Dark Parables: The Exiled Prince
Options include separate sliders for music / ambiance and sound, a full-screen option. There is also a HELP button there, for those not familiar with this type of gameplay.
As for in-game play, there is only one difficulty setting when you first play. Completing the game will open up the HARD mode. This difficulty setting means no hints, no skipping mini-games, and access to a new area. Not sure what's in there, since I only completed the normal mode!
The story progresses mostly via cut scenes, which are voiced over, and skippable if you wish. There is no journal, but you do have a MAP, which tracks your objectives, and will give you hints if you need them (have to click to open the hint - no spoilers! Hoorah!)
Your map is a great necessity, as there are many locations (I got lost a lot!), and it will show you where there are items to interact with, and where to look for hidden object scenes. There is no "jump-to" option, sadly, and the map is a bit hard to follow, but it is still invaluable in your quest, as you will see.
As with the first Dark Parable game (Briar Rose), there are cursed objects (aka morphing items) to find. Finding these will help refill your hint meter faster. During the HARD gameplay, there are no morphing items, as you will have no hint button! HINTS refill quickly during the hidden object scenes, but skipping puzzles will lock up your hint button for 5 minutes (unless you find a cursed object, then it will not take as long.)
Trying to use the hint button during the adventure portion of the game will do nothing unless there is something on the screen for you to interact with. This is where your map and the objective list will come in very handy!
In the hidden object scenes, for those not familiar with FROG's, are what we call fragmented objects. Collect all of the fragmented items pictured at the bottom of the screen to find an item that will be useful for your quest. Unlike the early days of FROG's, these fragments are artfully placed within the scenes, making them seem as if they belong where they are placed. This really adds to the difficulty level, especially when they take on the reflected colors and/or shadows of the items nearby. This is the farthest thing from "junk pile" imaginable, and beautifully done. You will revisit scenes, but they are different every time, making the scene "fresh" each time you see it. You will find useful items not only during these scenes, but during adventure gameplay, as well.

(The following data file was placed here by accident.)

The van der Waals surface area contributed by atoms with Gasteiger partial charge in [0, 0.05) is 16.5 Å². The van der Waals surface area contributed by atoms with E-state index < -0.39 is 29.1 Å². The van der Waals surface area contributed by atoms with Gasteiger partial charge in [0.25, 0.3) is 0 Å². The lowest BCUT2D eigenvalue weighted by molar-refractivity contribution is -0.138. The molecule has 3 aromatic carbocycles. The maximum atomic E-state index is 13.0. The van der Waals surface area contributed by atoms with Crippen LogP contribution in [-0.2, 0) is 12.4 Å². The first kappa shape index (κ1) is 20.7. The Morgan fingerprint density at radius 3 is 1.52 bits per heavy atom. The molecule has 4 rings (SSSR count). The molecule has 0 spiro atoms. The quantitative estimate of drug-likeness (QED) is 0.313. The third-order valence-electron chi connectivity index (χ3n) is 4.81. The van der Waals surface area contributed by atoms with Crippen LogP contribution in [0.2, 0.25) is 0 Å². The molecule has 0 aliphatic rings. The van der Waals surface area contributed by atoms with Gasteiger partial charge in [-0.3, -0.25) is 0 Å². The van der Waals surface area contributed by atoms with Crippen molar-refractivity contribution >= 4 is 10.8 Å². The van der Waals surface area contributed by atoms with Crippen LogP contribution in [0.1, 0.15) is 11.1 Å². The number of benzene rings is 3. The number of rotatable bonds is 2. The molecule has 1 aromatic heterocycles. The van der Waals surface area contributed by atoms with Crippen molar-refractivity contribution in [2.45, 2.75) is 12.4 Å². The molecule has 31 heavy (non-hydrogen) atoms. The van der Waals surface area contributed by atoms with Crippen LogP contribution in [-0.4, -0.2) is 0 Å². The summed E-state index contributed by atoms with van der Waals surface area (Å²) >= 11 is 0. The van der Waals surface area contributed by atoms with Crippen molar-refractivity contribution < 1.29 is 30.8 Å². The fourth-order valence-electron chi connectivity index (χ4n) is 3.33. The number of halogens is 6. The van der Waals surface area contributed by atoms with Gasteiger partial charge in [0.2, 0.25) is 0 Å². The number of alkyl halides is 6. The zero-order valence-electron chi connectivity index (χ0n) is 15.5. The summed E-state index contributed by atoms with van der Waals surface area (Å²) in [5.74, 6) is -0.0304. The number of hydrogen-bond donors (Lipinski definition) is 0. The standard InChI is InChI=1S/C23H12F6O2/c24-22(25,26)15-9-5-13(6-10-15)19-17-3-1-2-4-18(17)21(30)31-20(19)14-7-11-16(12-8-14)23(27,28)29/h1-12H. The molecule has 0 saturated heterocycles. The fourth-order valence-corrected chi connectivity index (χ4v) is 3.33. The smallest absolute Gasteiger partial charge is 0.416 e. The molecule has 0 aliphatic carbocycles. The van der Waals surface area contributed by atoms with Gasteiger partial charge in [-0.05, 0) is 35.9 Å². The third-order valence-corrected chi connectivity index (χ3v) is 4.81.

There is a mis-click penalty, but only after clicking fast and furious for about 10 seconds. In other words, it likely won't affect you unless you TRY for it! :lol:
As with any game of this type, there are puzzles to solve throughout the game. I found these to be imaginative and fun, almost like the old Ravenhearst door puzzles (though not as difficult.)
The story... well, I don't want to give too much away, but I will say that the devs brought the story together with twists both old and new. How's that for cryptic? I will say that it was beautifully done, and I enjoyed it very much.WARNING
for the arachnophobes: There is a large black widow prominently displayed in one scene, but it's one you don't spend a whole lot of time in, so hopefully it won't bother you too much
Overall, this is a gorgeous game with excellent gameplay, graphics, music, and story. Definitely recommended, even if (like me) you don't tend to enjoy fragmented object games.